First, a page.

Treatment of recurrent or metastatic cervical cancer with tisotumab vedotin had durable antitumor activity that was clinically meaningful and well-tolerated with a manageable safety profile, according to the results of a study published in The Lancet Oncology.
The study authors reported that “…tisotumab vedotin has the potential to change the treatment landscape for this disease regardless of [tissue factor] expression, histology, or previous treatment with doublet chemotherapy plus bevacizumab.”
Tisotumab vedotin is an investigational antibody-drug conjugate directed against tissue factor (TF), a protein commonly found in cervical cancer and many other solid tumors. Tisotumab vedotin binds to TF on target cells and induces cell cycle arrest and apoptotic cell death.
The innovaTV 204 phase 2 multicenter trial (ClinicalTrials.gov Identifier: NCT03438396) was conducted across 35 academic centers, hospitals, and community practices in Europe and the United States with the aim of evaluating the efficacy and safety of tisotumab vedotin in women with previously treated recurrent or metastatic cervical cancer. The study included patients aged 18 years or older who had recurrent or metastatic squamous cell, adenocarcinoma, or adenosquamous cervical cancer; disease progression on first-line treatment; previously received 2 or fewer systemic regimens for recurrent or metastatic disease; measurable disease based on Response Evaluation Criteria in Solid Tumors (RECIST) guidelines version 1.1; and an Eastern Cooperative Oncology Group performance status of 0 or 1.
Patients received 2.0 mg/kg (up to a maximum of 200 mg) tisotumab vedotin intravenously every 3 weeks until disease progression as determined by the independent review committee (IRC), or unacceptable toxicity. The primary endpoint was confirmed objective response rate based on RECIST version 1.1, as assessed by the IRC. Secondary endpoints included duration of response, time to response, and progression-free survival (PFS).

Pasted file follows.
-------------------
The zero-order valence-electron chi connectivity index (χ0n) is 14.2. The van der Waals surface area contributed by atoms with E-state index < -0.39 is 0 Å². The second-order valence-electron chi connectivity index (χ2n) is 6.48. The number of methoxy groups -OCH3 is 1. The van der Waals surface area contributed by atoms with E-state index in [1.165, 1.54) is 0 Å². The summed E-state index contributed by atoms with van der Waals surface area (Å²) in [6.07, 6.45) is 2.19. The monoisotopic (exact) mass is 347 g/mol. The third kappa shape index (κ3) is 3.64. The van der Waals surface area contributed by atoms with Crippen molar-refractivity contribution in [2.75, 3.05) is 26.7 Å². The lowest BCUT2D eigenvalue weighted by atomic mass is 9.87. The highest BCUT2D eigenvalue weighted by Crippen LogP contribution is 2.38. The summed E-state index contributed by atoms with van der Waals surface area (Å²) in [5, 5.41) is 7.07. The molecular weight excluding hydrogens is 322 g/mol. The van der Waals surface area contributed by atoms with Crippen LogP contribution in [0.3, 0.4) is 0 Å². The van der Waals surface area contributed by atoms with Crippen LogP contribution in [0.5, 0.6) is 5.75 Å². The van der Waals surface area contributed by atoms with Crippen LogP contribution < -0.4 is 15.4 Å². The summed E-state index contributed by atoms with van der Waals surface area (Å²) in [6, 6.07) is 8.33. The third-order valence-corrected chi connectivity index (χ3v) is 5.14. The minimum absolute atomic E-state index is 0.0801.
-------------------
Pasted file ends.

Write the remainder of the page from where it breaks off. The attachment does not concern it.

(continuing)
Antitumor activity and safety analyses were performed in 101 patients who received at least one dose of tisotumab vedotin during a median follow-up of 10.0 months (interquartile range 6.1-13·0). Treatment with tisotumab vedotin had an objective response rate of 24% (95% CI, 16-33) that included 7% complete responses, 17% partial responses, and a median duration of response of 8.3 months. The median PFS was 4.2 months, and overall survival was 12.1 months. Tumors responded rapidly to tisotumab vedotin, with a median time to response of 1.4 months. The majority of patients (79%) showed reductions in the target lesion size from baseline after treatment with tisotumab vedotin and a 72% disease control rate.
Treatment-emergent adverse events (TEAEs) with tisotumab vedotin were mild to moderate and could be resolved. The most common TEAEs were alopecia (38%), epistaxis (30%), nausea (27%), conjunctivitis (26%), fatigue (26%), and dry eye (23%). Grade 3 or worse TEAEs that occurred in 28% of the study participants were neutropenia (3%), fatigue (2%), ulcerative keratitis (2%), and peripheral neuropathies (2%). Of the serious TEAEs (13%), the most common included peripheral sensorimotor neuropathy (2%) and pyrexia (2%). One death from septic shock was treatment-related and 3 deaths were unrelated to treatment.
“Given the poor prognosis for this patient population and the low activity of current therapies in this setting, tisotumab vedotin, if approved, would represent a new treatment for women with recurrent or metastatic cervical cancer,” the authors concluded.
Disclosure: Several study authors declared affiliations with the pharmaceutical industry. Please see the original article for a full list of authors’ affiliations.
Coleman R, Lorusso D, Gennigens C, et al. Efficacy and safety of tisotumab vedotin in previously treated recurrent or metastatic cervical cancer (innovaTV 204/GOG-3023/ENGOT-cx6): a multicentre, open-label, single-arm, phase 2 study. Lancet Oncol. 2021;22(5):609-619. doi:10.1016/ S1470-2045(21)00056-5